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BeagleBone GPIO input methods

I’ve been utilizing /sys/kernel/debug/gpio to get pin state on the Beagle for some time. It was a slow solution but I really enjoy simplistic things. I didn’t want to install another library.

Tonight while commuting, I became frustrated with the slowness. I spent a bit of time trying to come up with a better solution. I ended up using Adafruit’s GPIO library. It works, but isn’t ideal.

The library supports “events” which is closer to where I wanted to be. I can set an event on a pin and watch for high, low, or “both” states. The events can be polled and the call to do so is non-blocking. I don’t need to continuously poll a file or run a series of commands to see if a change has occurred. It is doing all of this work behind the scene in a much more efficient manner than I was.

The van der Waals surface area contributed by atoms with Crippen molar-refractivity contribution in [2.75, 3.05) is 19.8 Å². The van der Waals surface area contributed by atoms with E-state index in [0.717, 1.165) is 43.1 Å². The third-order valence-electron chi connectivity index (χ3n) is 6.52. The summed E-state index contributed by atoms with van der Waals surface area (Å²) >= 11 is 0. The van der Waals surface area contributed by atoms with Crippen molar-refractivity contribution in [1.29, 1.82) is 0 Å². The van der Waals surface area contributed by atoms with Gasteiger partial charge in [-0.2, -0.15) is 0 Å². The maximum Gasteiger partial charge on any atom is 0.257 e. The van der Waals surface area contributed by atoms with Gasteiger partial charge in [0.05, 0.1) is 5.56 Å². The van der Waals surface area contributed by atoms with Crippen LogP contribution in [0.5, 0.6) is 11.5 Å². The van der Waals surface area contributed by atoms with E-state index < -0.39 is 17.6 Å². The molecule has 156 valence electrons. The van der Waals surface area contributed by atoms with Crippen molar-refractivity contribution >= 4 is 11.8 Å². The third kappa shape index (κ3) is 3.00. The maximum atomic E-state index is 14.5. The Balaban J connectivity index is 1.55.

The library stops a little short though of what I’d like. I’d love to have multiple events on a pin and it doesn’t look like I can do that. I can tell it to alert me when pin GPIO1_13 does something, but I can’t get a different event to trigger when it goes high, or when it goes low.

My workflow became:
Event triggers
Read Pin state

I can get around the second step if I know the previous pin state. The pins are either on or off so any event would signal a change. I still need to read the pin state at start to verify that my view of the pin states matches reality.

I’ve found come up with two solutions that feel a little better. I haven’t successfully implemented either yet.

PRU solution:
PRUs are my new hammer. My thought is to have the PRU watch the pin state. When it changes, the ASM alters memory shared between the PRU and the host. The host script runs and looks for changes. This moves the heavy lifting of the polling to the PRU. The CPU is just in a tight loop, not doing much and possibly sleeping between loops.

Device Tree: